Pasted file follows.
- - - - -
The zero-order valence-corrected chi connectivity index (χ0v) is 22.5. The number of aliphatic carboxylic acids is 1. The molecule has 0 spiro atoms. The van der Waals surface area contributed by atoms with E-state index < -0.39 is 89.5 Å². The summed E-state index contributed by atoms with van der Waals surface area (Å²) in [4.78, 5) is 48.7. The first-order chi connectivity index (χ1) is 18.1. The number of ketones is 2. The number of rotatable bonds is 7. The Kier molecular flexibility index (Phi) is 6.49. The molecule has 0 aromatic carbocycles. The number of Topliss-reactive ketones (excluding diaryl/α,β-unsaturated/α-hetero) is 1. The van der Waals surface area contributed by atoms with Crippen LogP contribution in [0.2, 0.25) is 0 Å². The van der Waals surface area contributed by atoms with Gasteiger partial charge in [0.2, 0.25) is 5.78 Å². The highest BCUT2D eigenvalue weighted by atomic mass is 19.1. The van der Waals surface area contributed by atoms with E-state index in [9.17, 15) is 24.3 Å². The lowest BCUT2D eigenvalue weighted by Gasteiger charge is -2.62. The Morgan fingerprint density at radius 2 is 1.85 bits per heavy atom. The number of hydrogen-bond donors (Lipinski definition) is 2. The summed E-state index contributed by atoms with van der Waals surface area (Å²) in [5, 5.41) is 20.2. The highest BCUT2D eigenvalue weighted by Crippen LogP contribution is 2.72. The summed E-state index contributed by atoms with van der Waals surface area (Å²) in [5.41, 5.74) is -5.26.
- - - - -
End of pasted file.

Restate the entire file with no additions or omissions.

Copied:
The zero-order valence-corrected chi connectivity index (χ0v) is 22.5. The number of aliphatic carboxylic acids is 1. The molecule has 0 spiro atoms. The van der Waals surface area contributed by atoms with E-state index < -0.39 is 89.5 Å². The summed E-state index contributed by atoms with van der Waals surface area (Å²) in [4.78, 5) is 48.7. The first-order chi connectivity index (χ1) is 18.1. The number of ketones is 2. The number of rotatable bonds is 7. The Kier molecular flexibility index (Phi) is 6.49. The molecule has 0 aromatic carbocycles. The number of Topliss-reactive ketones (excluding diaryl/α,β-unsaturated/α-hetero) is 1. The van der Waals surface area contributed by atoms with Crippen LogP contribution in [0.2, 0.25) is 0 Å². The van der Waals surface area contributed by atoms with Gasteiger partial charge in [0.2, 0.25) is 5.78 Å². The highest BCUT2D eigenvalue weighted by atomic mass is 19.1. The van der Waals surface area contributed by atoms with E-state index in [9.17, 15) is 24.3 Å². The lowest BCUT2D eigenvalue weighted by Gasteiger charge is -2.62. The Morgan fingerprint density at radius 2 is 1.85 bits per heavy atom. The number of hydrogen-bond donors (Lipinski definition) is 2. The summed E-state index contributed by atoms with van der Waals surface area (Å²) in [5, 5.41) is 20.2. The highest BCUT2D eigenvalue weighted by Crippen LogP contribution is 2.72. The summed E-state index contributed by atoms with van der Waals surface area (Å²) in [5.41, 5.74) is -5.26.